NEW YORK - New York City's public schools will begin reopening on Dec. 7, beginning with 3-K, Pre-K, and grades K-5, Mayor Bill de Blasio announced Sunday.
Soon afterward on Dec. 10, all grade levels of District 75 schools, which provide support for students with significant challenges like autism or significant cognitive delays, will begin reopening as well.
“We now believe we know what we didn’t know, we know what works through actual experience," de Blasio said.
The plan to reopen the city's schools safely means that testing will be increased to weekly, with parents required to sign a testing consent form to allow their children to attend school.
De Blasio said that the city would be moving towards a 5-days-a-week in-person learning schedule as much as possible.
About 190,000 students will be eligible to return to classrooms in the first round of reopening, just a fraction of the more than 1 million total pupils in the system. The great majority of parents have opted to have their kids learn remotely by computer.
Despite the new approach, however, the city's middle and high schools will not yet reopen as a plan for their reopening is still being developed.
“This will be the model for the duration,” de Blasio said. “This will take us through until we have a vaccine.”
Gov. Andrew Cuomo said he supports de Blasio's school reopening plan.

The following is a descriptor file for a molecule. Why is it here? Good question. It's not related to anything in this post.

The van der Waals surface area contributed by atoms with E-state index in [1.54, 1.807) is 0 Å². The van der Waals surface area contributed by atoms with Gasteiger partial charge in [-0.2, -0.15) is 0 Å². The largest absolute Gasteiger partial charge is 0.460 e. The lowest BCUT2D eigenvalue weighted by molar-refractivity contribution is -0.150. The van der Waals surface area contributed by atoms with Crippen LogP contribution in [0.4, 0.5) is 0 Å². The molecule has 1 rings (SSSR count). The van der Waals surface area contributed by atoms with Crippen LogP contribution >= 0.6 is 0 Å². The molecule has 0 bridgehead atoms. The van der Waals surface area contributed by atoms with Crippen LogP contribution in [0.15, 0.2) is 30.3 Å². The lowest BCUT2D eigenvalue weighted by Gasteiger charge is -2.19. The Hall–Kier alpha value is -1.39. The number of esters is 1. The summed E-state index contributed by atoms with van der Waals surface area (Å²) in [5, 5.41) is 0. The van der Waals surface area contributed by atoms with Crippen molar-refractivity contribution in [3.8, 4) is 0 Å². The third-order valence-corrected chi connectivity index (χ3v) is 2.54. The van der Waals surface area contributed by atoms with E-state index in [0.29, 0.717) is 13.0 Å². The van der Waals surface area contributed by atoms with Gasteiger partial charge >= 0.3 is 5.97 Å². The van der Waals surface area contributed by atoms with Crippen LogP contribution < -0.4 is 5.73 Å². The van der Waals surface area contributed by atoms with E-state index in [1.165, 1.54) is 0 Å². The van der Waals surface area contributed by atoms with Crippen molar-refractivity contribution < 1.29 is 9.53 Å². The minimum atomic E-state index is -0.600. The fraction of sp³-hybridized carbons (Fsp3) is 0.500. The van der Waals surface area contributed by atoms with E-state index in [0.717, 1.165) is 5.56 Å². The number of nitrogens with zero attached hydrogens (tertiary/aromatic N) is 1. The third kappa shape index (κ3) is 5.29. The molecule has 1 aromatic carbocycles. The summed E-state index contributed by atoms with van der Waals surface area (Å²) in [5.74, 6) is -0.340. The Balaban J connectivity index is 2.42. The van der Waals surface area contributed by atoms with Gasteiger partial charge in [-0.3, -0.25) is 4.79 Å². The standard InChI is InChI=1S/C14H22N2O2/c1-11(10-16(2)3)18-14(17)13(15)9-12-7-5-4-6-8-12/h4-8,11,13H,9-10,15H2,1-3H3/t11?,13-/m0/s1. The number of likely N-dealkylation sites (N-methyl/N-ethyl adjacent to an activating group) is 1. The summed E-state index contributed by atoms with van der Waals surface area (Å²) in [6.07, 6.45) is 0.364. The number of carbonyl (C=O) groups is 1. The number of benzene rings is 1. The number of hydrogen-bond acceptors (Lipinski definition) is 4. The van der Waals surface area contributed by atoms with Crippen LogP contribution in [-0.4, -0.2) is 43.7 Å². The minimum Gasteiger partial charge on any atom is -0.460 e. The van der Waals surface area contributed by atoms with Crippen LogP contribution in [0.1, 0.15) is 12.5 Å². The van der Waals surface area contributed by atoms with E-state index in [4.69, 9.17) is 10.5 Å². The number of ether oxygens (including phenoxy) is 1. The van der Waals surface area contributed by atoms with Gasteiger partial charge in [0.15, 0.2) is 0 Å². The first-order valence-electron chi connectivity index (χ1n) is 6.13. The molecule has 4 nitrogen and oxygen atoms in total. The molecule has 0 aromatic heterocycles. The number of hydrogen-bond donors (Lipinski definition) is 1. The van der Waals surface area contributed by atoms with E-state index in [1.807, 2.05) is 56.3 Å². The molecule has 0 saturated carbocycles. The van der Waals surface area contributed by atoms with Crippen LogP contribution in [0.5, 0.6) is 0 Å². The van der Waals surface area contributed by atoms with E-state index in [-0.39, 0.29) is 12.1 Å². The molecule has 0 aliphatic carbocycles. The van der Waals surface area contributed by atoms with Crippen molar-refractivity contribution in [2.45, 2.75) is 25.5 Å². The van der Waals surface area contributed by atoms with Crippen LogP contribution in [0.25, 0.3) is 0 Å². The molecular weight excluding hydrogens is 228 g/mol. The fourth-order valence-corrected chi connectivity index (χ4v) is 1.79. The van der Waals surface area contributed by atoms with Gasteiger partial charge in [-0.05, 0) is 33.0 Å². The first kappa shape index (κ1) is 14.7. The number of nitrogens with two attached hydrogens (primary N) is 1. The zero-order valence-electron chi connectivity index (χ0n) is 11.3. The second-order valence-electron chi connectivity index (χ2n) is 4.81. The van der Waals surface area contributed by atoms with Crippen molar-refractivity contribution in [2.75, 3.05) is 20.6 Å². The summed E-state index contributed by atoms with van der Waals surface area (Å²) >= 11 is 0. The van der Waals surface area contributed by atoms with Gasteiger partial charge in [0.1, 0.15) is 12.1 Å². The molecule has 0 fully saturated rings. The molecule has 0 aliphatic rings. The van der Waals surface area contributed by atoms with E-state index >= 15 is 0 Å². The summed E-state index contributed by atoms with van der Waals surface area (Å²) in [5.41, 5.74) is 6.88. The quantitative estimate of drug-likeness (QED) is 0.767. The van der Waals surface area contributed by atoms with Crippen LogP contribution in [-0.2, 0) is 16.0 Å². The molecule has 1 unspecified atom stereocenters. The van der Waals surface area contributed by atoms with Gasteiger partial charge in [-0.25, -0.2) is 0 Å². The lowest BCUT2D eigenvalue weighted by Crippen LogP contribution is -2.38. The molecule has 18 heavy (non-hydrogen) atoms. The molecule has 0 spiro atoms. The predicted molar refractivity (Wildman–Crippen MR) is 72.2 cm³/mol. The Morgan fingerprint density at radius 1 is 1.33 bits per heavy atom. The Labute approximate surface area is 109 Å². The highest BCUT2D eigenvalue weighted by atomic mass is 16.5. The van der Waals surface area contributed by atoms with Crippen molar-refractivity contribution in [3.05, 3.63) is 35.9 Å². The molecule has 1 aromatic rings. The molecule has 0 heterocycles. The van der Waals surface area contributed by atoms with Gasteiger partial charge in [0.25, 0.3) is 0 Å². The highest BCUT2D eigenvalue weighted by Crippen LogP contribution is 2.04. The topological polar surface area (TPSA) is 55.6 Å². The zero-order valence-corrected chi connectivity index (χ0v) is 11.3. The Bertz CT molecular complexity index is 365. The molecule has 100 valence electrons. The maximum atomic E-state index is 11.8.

“I think that’s the right direction,” the governor said in a conference call with reporters. "We do have new facts and information on schools.”
The mayor said the city was doing away with its previous trigger for closing schools, which was when 3% or more of the virus tests conducted in the city over a seven-day period came back positive.
New York City exceeded that threshold early in November, and things have slightly worsened since then.
Michael Mulgrew, the president of the United Federation of Teachers, said the union supports the reopening plan as long as stringent testing is in place.
"This strategy — properly implemented — will allow us to offer safe in-person instruction to the maximum number of students until we beat the pandemic,” Mulgrew said in a statement.
Mark Cannizzaro, the president of the Council of School Supervisors and Administrators, which represents principals, said school leaders “deeply understand the need for children to learn in person as regularly as possible, so long as all safety protocols are based on the guidance of medical professionals.”
De Blasio also announced that 1,636 new COVID-19 cases were reported in New York City, while the 7-day-rolling average increased to 3.9%.
With the Associated Press.
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